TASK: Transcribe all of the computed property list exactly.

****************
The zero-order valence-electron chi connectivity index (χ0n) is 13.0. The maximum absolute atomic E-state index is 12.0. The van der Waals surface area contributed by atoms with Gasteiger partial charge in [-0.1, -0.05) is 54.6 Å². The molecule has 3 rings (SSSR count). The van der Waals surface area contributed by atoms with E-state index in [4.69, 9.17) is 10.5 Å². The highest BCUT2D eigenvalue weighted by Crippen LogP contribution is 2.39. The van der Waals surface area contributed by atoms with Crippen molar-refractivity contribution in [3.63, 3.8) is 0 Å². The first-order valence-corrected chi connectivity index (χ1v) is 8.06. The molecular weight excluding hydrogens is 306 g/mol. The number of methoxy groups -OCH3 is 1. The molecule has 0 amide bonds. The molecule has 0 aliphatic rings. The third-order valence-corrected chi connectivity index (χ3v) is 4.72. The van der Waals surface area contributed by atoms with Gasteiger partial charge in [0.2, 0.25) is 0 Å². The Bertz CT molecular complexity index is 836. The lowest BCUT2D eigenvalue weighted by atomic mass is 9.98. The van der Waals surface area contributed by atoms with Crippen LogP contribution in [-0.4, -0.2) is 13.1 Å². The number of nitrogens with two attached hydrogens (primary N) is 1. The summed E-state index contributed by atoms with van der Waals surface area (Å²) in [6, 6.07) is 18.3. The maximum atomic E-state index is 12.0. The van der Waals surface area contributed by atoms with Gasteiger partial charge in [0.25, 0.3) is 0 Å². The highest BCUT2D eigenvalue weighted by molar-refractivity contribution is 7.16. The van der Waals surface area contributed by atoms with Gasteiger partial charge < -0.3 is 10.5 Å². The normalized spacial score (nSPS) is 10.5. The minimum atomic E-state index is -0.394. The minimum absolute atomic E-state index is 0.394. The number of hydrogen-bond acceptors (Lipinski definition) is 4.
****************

The zero-order valence-electron chi connectivity index (χ0n) is 13.0. The maximum absolute atomic E-state index is 12.0. The van der Waals surface area contributed by atoms with Gasteiger partial charge in [-0.1, -0.05) is 54.6 Å². The molecule has 3 rings (SSSR count). The van der Waals surface area contributed by atoms with E-state index in [4.69, 9.17) is 10.5 Å². The highest BCUT2D eigenvalue weighted by Crippen LogP contribution is 2.39. The van der Waals surface area contributed by atoms with Crippen molar-refractivity contribution in [3.63, 3.8) is 0 Å². The first-order valence-corrected chi connectivity index (χ1v) is 8.06. The molecular weight excluding hydrogens is 306 g/mol. The number of methoxy groups -OCH3 is 1. The molecule has 0 amide bonds. The molecule has 0 aliphatic rings. The third-order valence-corrected chi connectivity index (χ3v) is 4.72. The van der Waals surface area contributed by atoms with Gasteiger partial charge in [0.2, 0.25) is 0 Å². The Bertz CT molecular complexity index is 836. The lowest BCUT2D eigenvalue weighted by atomic mass is 9.98. The van der Waals surface area contributed by atoms with Crippen LogP contribution in [-0.4, -0.2) is 13.1 Å². The number of nitrogens with two attached hydrogens (primary N) is 1. The summed E-state index contributed by atoms with van der Waals surface area (Å²) in [6, 6.07) is 18.3. The maximum atomic E-state index is 12.0. The van der Waals surface area contributed by atoms with Gasteiger partial charge in [0.25, 0.3) is 0 Å². The highest BCUT2D eigenvalue weighted by molar-refractivity contribution is 7.16. The van der Waals surface area contributed by atoms with Gasteiger partial charge < -0.3 is 10.5 Å². The normalized spacial score (nSPS) is 10.5. The minimum atomic E-state index is -0.394. The minimum absolute atomic E-state index is 0.394. The number of hydrogen-bond acceptors (Lipinski definition) is 4.